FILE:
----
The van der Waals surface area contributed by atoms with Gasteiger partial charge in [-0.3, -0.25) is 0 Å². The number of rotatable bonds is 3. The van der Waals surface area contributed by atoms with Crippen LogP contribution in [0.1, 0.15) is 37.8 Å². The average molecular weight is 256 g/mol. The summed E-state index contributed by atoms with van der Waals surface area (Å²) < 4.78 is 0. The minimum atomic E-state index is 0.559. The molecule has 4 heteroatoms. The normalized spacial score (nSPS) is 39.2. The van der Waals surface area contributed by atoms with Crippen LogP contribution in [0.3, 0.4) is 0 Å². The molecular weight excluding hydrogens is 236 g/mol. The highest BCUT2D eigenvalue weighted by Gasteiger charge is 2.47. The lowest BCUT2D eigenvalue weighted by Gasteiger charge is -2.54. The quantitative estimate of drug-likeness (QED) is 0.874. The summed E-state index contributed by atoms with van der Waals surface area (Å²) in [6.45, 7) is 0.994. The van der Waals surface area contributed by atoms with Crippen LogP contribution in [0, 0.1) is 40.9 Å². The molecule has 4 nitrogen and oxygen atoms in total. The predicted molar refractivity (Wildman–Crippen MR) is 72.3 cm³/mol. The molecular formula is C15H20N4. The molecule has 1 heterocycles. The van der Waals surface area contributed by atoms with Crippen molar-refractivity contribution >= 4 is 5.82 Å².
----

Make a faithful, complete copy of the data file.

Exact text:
The van der Waals surface area contributed by atoms with Gasteiger partial charge in [-0.3, -0.25) is 0 Å². The number of rotatable bonds is 3. The van der Waals surface area contributed by atoms with Crippen LogP contribution in [0.1, 0.15) is 37.8 Å². The average molecular weight is 256 g/mol. The summed E-state index contributed by atoms with van der Waals surface area (Å²) < 4.78 is 0. The minimum atomic E-state index is 0.559. The molecule has 4 heteroatoms. The normalized spacial score (nSPS) is 39.2. The van der Waals surface area contributed by atoms with Crippen LogP contribution in [0.3, 0.4) is 0 Å². The molecular weight excluding hydrogens is 236 g/mol. The highest BCUT2D eigenvalue weighted by Gasteiger charge is 2.47. The lowest BCUT2D eigenvalue weighted by Gasteiger charge is -2.54. The quantitative estimate of drug-likeness (QED) is 0.874. The summed E-state index contributed by atoms with van der Waals surface area (Å²) in [6.45, 7) is 0.994. The van der Waals surface area contributed by atoms with Crippen LogP contribution in [0, 0.1) is 40.9 Å². The molecule has 4 nitrogen and oxygen atoms in total. The predicted molar refractivity (Wildman–Crippen MR) is 72.3 cm³/mol. The molecular formula is C15H20N4. The molecule has 1 heterocycles. The van der Waals surface area contributed by atoms with Crippen molar-refractivity contribution >= 4 is 5.82 Å².